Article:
Since Satya Nadella took over the reigns of Microsoft, the software behemoth has been turning the corner and is now officially back on track. The Surface Pro 4, Microsoft’s most recent laptop, looks like an Apple MacBook Pro should actually look. Windows 10 became a success, and a huge one at that. Even so, Nadella still has to live with the results of his predecessors’ other major missteps.
At the beginning of the smartphone revolution, Microsoft dismissed it as irrelevant (because it’s OS wasn’t ready) and it missed the boat as a result. Today, the world of smartphones revolves around Apple’s iPhone family and Android devices. Microsoft is only a very, very distant third and mostly an irrelevant bystander.
AMOLED or POLED?
The iPhone X wasn’t tested thoroughly enough. How do we know? The necessity for major last-minute corrections for problems such as the burn-ins and the faulty facial recognition sensors made Apple’s timeline totally moot.
To everyone’s surprise, Apple is chronically short on devices. For the iPhone X launch weekend, Apple has allocated only between 2 and 3 million devices. Compare that to the launch of the iPhone 6S with a much more generous 13 million units for a similar launch weekend and you get the picture.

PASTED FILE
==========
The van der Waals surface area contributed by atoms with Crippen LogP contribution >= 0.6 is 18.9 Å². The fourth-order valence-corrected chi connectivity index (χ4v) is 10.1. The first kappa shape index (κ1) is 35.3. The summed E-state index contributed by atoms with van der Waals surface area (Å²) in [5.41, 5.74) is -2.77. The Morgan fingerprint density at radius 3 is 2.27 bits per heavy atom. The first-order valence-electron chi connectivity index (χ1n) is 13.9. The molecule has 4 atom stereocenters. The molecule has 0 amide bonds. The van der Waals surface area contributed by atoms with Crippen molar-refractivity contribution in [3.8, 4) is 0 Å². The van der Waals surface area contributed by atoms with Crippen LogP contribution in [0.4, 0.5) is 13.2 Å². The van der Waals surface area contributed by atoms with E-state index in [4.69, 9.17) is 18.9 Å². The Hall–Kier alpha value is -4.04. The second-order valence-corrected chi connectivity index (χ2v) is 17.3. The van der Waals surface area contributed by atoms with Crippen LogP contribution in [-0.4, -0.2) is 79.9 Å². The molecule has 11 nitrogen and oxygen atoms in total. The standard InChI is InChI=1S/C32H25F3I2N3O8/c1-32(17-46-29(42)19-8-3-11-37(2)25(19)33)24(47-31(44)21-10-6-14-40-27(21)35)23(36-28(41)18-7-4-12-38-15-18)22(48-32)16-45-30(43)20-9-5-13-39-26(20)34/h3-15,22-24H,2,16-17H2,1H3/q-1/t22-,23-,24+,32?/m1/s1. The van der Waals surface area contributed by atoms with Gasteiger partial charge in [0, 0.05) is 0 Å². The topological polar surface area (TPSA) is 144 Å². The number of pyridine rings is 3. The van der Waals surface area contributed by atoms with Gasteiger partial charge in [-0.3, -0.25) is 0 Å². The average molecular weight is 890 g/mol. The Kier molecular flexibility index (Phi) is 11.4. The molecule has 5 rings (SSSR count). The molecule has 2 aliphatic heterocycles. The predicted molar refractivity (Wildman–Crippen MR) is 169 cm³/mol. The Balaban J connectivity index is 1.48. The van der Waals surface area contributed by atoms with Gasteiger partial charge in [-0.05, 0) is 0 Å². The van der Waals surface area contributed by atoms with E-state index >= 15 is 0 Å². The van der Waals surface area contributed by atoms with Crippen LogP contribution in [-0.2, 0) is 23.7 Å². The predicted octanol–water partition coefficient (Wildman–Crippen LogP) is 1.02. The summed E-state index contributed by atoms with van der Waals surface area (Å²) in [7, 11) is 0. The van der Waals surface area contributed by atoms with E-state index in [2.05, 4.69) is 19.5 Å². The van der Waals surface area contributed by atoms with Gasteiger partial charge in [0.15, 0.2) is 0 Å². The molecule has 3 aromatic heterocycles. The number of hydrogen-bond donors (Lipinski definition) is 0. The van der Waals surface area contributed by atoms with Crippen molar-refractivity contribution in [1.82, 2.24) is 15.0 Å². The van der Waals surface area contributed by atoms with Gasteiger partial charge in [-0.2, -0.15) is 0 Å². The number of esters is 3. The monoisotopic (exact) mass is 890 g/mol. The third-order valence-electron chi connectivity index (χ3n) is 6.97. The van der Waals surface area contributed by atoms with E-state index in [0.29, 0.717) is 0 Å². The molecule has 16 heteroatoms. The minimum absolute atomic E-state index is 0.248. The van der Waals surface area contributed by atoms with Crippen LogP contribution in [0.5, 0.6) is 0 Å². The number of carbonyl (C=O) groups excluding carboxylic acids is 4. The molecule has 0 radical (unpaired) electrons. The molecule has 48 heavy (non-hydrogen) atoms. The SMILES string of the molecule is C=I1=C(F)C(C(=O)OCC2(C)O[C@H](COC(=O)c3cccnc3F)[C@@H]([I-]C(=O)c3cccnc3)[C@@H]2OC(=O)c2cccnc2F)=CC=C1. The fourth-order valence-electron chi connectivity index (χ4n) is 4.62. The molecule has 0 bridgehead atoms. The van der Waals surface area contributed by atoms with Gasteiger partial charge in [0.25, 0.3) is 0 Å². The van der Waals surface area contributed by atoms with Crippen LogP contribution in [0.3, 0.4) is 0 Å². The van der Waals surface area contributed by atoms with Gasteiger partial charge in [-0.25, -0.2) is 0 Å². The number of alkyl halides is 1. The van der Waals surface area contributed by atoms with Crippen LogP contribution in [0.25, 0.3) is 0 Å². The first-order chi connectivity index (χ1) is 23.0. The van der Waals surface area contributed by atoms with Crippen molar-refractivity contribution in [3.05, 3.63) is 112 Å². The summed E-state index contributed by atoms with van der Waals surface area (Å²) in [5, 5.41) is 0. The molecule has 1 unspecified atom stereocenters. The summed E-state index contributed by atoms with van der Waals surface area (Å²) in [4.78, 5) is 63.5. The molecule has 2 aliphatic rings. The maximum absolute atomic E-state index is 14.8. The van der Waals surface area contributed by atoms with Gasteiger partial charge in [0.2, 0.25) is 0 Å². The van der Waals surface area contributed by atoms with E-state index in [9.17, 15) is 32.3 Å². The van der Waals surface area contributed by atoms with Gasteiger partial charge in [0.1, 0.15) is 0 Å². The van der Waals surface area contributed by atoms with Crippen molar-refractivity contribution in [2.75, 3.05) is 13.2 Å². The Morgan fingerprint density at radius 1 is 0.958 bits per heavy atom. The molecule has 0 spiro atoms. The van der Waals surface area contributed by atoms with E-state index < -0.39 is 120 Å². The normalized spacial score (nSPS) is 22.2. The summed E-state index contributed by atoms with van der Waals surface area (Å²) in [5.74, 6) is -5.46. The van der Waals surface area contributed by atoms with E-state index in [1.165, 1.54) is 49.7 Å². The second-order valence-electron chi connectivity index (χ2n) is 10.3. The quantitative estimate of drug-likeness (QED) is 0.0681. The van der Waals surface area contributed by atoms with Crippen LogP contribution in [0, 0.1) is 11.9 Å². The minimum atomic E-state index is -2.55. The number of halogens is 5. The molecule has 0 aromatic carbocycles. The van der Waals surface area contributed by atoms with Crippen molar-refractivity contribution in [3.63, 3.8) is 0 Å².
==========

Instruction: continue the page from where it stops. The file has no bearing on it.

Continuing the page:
Unfortunately, it doesn’t get better for the whole 4th quarter. For the Q4 2017, Apple is short on devices by a whopping 50% of estimated demand. Apple reportedly expects the availability of only 20 million devices instead of the 40 million it actually intended to sell. While these numbers are only internal Apple projections, they still show the enormous disconnect between the planning and the actual results.
Apple decided to implement the OLED technology without having the slightest idea in terms of the consequences this would entail.
OLED does not exist in “pure” OLED fashion. It comes either as POLED (Google) or as AMOLED (Samsung). Since OLED wasn’t invented in Cupertino, nobody there seemed to bother to understand the differences between AMOLED and POLED. Also, nobody dared to ask about it in order not to look foolish. Apple has a strong top-bottom corporate hierarchy. There is no flat management to speed up projects. There is no way to question the higher-ups without jeopardizing one’s job.
As a result of many bad implementation decisions, ramping up the iPhone X production in 2017 wasn’t possible as fast as it would have been necessary.